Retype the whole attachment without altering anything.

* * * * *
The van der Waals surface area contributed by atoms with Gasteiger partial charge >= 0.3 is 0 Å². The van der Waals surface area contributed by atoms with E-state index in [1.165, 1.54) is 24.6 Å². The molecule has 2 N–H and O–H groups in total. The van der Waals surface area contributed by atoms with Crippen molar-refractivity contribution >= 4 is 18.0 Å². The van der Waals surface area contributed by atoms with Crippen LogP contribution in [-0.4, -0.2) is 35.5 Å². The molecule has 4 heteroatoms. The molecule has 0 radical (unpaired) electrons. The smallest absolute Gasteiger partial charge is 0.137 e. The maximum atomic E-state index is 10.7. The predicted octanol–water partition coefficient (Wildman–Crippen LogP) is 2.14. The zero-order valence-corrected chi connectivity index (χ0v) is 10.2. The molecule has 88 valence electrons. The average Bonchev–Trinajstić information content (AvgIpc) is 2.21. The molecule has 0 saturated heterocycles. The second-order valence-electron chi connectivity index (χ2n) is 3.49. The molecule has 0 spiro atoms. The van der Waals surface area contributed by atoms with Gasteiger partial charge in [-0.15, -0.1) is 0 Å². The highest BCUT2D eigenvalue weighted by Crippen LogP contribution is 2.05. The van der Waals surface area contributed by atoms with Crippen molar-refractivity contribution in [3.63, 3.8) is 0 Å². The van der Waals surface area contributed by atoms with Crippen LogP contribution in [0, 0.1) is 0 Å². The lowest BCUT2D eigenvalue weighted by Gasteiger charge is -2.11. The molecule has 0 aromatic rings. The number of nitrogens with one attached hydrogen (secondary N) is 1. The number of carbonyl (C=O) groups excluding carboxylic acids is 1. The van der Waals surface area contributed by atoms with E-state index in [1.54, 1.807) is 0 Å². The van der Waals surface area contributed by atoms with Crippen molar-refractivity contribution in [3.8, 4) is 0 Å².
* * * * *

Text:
The van der Waals surface area contributed by atoms with Gasteiger partial charge >= 0.3 is 0 Å². The van der Waals surface area contributed by atoms with E-state index in [1.165, 1.54) is 24.6 Å². The molecule has 2 N–H and O–H groups in total. The van der Waals surface area contributed by atoms with Crippen molar-refractivity contribution >= 4 is 18.0 Å². The van der Waals surface area contributed by atoms with Crippen LogP contribution in [-0.4, -0.2) is 35.5 Å². The molecule has 4 heteroatoms. The molecule has 0 radical (unpaired) electrons. The smallest absolute Gasteiger partial charge is 0.137 e. The maximum atomic E-state index is 10.7. The predicted octanol–water partition coefficient (Wildman–Crippen LogP) is 2.14. The zero-order valence-corrected chi connectivity index (χ0v) is 10.2. The molecule has 88 valence electrons. The average Bonchev–Trinajstić information content (AvgIpc) is 2.21. The molecule has 0 saturated heterocycles. The second-order valence-electron chi connectivity index (χ2n) is 3.49. The molecule has 0 spiro atoms. The van der Waals surface area contributed by atoms with Gasteiger partial charge in [-0.15, -0.1) is 0 Å². The highest BCUT2D eigenvalue weighted by Crippen LogP contribution is 2.05. The van der Waals surface area contributed by atoms with Crippen molar-refractivity contribution in [3.63, 3.8) is 0 Å². The van der Waals surface area contributed by atoms with Crippen LogP contribution in [0, 0.1) is 0 Å². The lowest BCUT2D eigenvalue weighted by Gasteiger charge is -2.11. The molecule has 0 aromatic rings. The number of nitrogens with one attached hydrogen (secondary N) is 1. The number of carbonyl (C=O) groups excluding carboxylic acids is 1. The van der Waals surface area contributed by atoms with E-state index in [1.54, 1.807) is 0 Å². The van der Waals surface area contributed by atoms with Crippen molar-refractivity contribution in [3.8, 4) is 0 Å².